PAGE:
Unseen. Undivided. Unstoppable
Established as a sequel to both the TV series and the early 2000s films, the Townsend group has expanded to a global initiative headed by a number of “Bosleys” with their own international teams of angels. The film opens with a successful mission in Rio de Janeiro headed by contrary angels, the slick and semi-recalcitrant Sabina [K Stewart] and the no-nonsense former MI6 heavy-hitter Jane [Balinska], which is then followed by the retirement of the first Bosley, played by Patrick Stewart. We are then introduced to Elena Houghlin [Scott], the head of a programming team for tech conglomerate Brock enterprises. Elena has finished work on a project named Calisto which can act as a new renewable power source but Elena is concerned that the current design means the device could be weaponised and should therefore continue development. With her manager disagreeing, Elena breaks rank and contacts the Townsend group, only to be ambushed and caught up in a major conspiracy.
The first and overall standout takeaway from this release is that no one is having as much fun in this movie as Kristen Stewart. I will admit that many years ago, I did my fair share of Stewart-bashing off the back of her presence in the Twilight films but like her co-star she has gone on to forge a truly impressive career in independent cinema and expands that diverse range with this incredibly funny and pleasing performance. Scott also proves once again that she is an incredibly reliable and entertaining addition to any story and Balinska decently holds her own alongside her co-stars. The angels also have fairly decent chemistry but this could largely come down to Sabina’s excess of personality bleeding into the other characters. Also as a bit of a side-note, while the remainder of the film is populated with plenty of dumb, obnoxious men, Saint is a refreshingly ridiculous character that stands out as one of the few decent, selfless examples.
Banks is still new to directing but already she has proved she can handle mainstream releases with ease and while Charlie’s Angels is very different from something like Pitch Perfect 2, the action is cleanly directed and edited action and everything flows commendably. Having said that, there are some examples of some questionable Photoshop and CGI work – explosions in particular – but these are minor quibbles. The real frustration is that despite this film seemingly hitting all the right notes, something still feels missing with everything coming off as somewhat low-stakes. The script is filled with international espionage, female empowerment, snappy dialogue, plenty of action solid scenes and the franchised Townsend operation is a decent plot device but the story threading all of these elements together fails to captivate enough to justify this film existing in the first place. Having said that I feel any of this film’s flaws will be unnecessarily magnified because despite the amount of progress we feel cinema has made, it’s still a female led feature film and therefore will undergo amplified scrutiny. Although the biggest drawback is how significantly formulaic the story is, unaided by obvious misdirects, it’s no worse than something like Hobbs and Shaw which will be infinitely more successful in spite of these issues.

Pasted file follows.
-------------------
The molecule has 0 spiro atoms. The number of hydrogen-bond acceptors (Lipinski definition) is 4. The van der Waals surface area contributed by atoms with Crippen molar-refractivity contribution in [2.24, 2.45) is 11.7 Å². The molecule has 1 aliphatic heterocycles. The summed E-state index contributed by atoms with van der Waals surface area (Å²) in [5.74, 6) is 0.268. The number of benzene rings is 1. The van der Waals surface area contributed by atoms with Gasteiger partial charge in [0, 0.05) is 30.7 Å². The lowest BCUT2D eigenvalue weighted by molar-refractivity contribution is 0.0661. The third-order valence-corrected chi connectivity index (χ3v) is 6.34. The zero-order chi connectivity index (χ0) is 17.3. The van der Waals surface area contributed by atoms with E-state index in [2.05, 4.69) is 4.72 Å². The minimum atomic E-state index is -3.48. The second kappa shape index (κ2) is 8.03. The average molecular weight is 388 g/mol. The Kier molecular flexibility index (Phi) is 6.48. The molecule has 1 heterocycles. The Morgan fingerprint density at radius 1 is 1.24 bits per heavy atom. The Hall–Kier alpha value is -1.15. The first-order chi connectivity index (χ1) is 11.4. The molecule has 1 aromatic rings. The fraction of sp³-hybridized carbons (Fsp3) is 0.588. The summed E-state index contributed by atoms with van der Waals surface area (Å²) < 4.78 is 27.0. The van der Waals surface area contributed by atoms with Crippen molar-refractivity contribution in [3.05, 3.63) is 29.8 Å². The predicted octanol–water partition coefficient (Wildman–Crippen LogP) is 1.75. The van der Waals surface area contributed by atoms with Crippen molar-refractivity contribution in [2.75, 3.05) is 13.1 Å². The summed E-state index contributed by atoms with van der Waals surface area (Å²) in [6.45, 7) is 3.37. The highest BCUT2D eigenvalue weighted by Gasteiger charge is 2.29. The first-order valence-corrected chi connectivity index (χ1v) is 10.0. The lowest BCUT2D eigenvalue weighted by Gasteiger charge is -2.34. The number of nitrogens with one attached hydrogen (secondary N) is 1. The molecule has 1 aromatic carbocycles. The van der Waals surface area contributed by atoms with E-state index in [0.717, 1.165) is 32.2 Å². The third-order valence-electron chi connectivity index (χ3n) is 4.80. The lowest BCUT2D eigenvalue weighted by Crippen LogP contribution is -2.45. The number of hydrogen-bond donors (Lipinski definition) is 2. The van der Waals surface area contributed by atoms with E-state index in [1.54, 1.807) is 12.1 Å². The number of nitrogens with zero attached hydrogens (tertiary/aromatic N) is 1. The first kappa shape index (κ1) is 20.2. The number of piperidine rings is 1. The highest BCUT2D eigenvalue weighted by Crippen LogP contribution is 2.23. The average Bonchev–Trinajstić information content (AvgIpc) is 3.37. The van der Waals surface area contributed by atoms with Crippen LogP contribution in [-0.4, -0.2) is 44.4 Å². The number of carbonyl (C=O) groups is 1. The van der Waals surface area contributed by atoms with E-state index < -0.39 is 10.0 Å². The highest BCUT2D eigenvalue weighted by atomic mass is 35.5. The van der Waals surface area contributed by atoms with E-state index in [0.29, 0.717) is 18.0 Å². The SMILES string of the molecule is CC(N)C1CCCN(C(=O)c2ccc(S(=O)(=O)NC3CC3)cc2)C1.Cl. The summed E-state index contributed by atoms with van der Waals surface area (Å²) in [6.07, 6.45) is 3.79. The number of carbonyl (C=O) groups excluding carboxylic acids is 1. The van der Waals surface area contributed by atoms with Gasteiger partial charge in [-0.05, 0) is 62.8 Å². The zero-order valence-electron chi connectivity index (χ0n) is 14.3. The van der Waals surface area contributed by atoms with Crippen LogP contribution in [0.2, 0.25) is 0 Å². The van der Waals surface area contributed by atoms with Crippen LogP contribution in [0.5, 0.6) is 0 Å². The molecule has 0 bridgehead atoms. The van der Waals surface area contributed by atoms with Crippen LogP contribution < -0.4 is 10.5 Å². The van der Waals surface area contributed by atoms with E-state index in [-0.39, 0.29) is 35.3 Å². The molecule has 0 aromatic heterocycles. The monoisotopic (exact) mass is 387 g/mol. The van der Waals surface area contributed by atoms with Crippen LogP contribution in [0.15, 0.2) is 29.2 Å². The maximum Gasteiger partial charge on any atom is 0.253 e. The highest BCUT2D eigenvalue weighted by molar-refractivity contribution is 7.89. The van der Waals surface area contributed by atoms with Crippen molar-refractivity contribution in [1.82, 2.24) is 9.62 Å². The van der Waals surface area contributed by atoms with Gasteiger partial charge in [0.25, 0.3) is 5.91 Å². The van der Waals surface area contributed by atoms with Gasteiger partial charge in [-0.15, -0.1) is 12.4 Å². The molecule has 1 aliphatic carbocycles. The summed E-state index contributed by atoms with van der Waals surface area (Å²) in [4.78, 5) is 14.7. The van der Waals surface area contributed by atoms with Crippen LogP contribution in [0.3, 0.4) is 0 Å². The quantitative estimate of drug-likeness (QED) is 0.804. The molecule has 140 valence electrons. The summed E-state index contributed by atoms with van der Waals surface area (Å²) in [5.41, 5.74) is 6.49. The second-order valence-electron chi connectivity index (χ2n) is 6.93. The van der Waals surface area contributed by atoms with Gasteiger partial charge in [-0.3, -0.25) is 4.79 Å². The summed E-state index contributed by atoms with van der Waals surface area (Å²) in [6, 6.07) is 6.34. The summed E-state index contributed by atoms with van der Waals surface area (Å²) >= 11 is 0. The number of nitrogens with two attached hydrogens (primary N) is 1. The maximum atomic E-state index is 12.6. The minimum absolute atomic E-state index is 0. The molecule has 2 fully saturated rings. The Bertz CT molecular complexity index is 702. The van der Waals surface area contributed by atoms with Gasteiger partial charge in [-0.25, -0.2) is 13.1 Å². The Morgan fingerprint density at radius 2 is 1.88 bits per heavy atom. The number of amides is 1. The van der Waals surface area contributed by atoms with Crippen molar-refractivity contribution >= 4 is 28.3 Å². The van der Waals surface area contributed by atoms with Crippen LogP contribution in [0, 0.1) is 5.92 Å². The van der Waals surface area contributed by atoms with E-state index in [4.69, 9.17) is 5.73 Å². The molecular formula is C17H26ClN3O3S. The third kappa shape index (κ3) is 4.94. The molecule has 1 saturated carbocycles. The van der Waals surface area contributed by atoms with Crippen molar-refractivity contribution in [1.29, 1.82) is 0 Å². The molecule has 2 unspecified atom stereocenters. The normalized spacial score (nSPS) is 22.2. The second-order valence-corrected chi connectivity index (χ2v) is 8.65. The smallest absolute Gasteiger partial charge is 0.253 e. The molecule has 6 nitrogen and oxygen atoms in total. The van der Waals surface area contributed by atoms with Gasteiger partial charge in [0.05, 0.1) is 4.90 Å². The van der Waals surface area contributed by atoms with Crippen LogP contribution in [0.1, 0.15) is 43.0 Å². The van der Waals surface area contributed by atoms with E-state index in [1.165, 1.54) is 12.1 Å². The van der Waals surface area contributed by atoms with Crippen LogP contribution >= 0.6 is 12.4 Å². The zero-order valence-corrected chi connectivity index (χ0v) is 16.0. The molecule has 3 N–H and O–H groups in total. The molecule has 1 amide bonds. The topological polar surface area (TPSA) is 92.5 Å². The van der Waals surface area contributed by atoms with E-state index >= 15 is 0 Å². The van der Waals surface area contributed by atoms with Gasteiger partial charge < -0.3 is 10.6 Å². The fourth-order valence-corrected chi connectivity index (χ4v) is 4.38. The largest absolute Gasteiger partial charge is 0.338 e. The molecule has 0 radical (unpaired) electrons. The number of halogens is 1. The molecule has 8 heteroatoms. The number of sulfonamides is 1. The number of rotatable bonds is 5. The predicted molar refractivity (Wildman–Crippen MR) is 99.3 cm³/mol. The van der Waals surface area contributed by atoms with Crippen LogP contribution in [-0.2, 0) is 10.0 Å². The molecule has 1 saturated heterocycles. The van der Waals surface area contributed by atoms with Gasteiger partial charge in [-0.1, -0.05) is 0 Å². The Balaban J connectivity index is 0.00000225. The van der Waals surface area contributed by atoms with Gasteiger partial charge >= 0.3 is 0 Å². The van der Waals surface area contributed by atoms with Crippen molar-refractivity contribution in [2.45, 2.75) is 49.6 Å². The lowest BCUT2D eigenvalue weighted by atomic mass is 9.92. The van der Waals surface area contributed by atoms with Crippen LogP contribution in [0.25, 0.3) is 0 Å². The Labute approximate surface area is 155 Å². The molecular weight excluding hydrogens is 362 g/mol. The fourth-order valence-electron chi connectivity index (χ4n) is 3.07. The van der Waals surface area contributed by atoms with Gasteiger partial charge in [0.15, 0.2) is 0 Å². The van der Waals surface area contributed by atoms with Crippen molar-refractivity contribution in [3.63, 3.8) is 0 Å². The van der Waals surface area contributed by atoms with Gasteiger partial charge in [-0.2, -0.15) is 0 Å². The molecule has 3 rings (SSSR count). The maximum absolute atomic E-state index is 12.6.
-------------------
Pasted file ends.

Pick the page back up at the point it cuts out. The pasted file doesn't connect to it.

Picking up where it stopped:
Regardless of preconceptions and what people think they want from a release of this nature, the fact that Charlie’s Angels doesn’t cut any new territory or bring anything especially revolutionary means it ultimately feels disappointing and very disposable. Thus I’m torn because despite this not being a functionally very good feature, I found myself enjoying it for the most part and genuinely wouldn’t mind a continuation with this team.
29 November 2019
The Scene To Look Out For:
Part of the trouble with this feature is that, in truth, almost nothing stood out to me. There was no heightened action sequence or emotional exchange that stuck with me enough to single out as a noteworthy positive or negative; which is probably the very best summation of this film’s foible. Having said that, there is a strange moment before the initial presentation of Calisto that calls for Elena to set one of the units on a podium next to a lit candle. Then, for seemingly no reason, she starts a capella rapping the opening lines to It’s Tricky by Run DMC. In terms of context, setting and the fact that she is stood in front of an audience of press and peers, it’s a really tonally-weird moment.
In addition to directing, Elizabeth Banks also plays the role of Bosley (another one), the group’s senior liaison. Her character is quickly embroiled in a twist which plays out rather predictably but I like the idea of her character. As the plot progresses we learn that Rebekah is the first former angel to be promoted to the rank of Bosley and thus holds a degree importance and prestige, which is a plot point I found myself genuinely enjoying.
“The world is on fire, Alex, but I’m sure your generation is going to figure it out”
In A Few Words:
“Light action comedy fluff regrettably devoid of any real presence”